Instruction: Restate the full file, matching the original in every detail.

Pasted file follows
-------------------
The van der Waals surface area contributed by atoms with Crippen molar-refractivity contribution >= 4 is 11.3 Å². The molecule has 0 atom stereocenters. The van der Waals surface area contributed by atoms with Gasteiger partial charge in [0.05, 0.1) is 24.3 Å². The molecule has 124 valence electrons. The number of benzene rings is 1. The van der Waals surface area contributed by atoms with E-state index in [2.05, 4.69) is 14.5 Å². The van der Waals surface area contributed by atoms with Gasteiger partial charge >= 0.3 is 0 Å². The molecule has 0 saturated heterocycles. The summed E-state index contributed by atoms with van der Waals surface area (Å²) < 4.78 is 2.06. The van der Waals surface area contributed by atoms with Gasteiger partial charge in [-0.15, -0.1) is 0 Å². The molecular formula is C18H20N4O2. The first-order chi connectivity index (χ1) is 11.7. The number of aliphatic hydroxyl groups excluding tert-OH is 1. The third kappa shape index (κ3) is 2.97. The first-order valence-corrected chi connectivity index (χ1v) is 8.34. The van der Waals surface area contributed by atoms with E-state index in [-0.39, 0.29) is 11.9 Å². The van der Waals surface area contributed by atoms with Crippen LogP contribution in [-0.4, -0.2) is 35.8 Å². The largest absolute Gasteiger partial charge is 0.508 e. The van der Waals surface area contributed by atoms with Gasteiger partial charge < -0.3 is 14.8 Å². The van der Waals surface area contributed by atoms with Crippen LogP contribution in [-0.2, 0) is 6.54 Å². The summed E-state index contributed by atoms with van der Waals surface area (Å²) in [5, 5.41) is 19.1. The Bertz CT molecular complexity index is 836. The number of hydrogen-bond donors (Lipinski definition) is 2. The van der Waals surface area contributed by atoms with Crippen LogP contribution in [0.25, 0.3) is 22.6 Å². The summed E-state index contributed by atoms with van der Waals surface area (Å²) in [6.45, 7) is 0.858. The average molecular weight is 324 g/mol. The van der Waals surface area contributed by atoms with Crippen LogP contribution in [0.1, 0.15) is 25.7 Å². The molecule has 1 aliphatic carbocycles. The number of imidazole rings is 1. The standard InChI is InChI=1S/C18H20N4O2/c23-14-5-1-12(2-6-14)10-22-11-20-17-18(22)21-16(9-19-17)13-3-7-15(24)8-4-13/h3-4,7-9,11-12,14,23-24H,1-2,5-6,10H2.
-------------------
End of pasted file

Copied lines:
The van der Waals surface area contributed by atoms with Crippen molar-refractivity contribution >= 4 is 11.3 Å². The molecule has 0 atom stereocenters. The van der Waals surface area contributed by atoms with Gasteiger partial charge in [0.05, 0.1) is 24.3 Å². The molecule has 124 valence electrons. The number of benzene rings is 1. The van der Waals surface area contributed by atoms with E-state index in [2.05, 4.69) is 14.5 Å². The van der Waals surface area contributed by atoms with Gasteiger partial charge >= 0.3 is 0 Å². The molecule has 0 saturated heterocycles. The summed E-state index contributed by atoms with van der Waals surface area (Å²) < 4.78 is 2.06. The van der Waals surface area contributed by atoms with Gasteiger partial charge in [-0.15, -0.1) is 0 Å². The molecular formula is C18H20N4O2. The first-order chi connectivity index (χ1) is 11.7. The number of aliphatic hydroxyl groups excluding tert-OH is 1. The third kappa shape index (κ3) is 2.97. The first-order valence-corrected chi connectivity index (χ1v) is 8.34. The van der Waals surface area contributed by atoms with E-state index in [-0.39, 0.29) is 11.9 Å². The van der Waals surface area contributed by atoms with Crippen LogP contribution in [-0.4, -0.2) is 35.8 Å². The largest absolute Gasteiger partial charge is 0.508 e. The van der Waals surface area contributed by atoms with Gasteiger partial charge < -0.3 is 14.8 Å². The van der Waals surface area contributed by atoms with Crippen LogP contribution in [-0.2, 0) is 6.54 Å². The summed E-state index contributed by atoms with van der Waals surface area (Å²) in [5, 5.41) is 19.1. The Bertz CT molecular complexity index is 836. The number of hydrogen-bond donors (Lipinski definition) is 2. The van der Waals surface area contributed by atoms with Crippen LogP contribution in [0.25, 0.3) is 22.6 Å². The summed E-state index contributed by atoms with van der Waals surface area (Å²) in [6.45, 7) is 0.858. The average molecular weight is 324 g/mol. The van der Waals surface area contributed by atoms with Crippen LogP contribution in [0.1, 0.15) is 25.7 Å². The molecule has 1 aliphatic carbocycles. The number of imidazole rings is 1. The standard InChI is InChI=1S/C18H20N4O2/c23-14-5-1-12(2-6-14)10-22-11-20-17-18(22)21-16(9-19-17)13-3-7-15(24)8-4-13/h3-4,7-9,11-12,14,23-24H,1-2,5-6,10H2.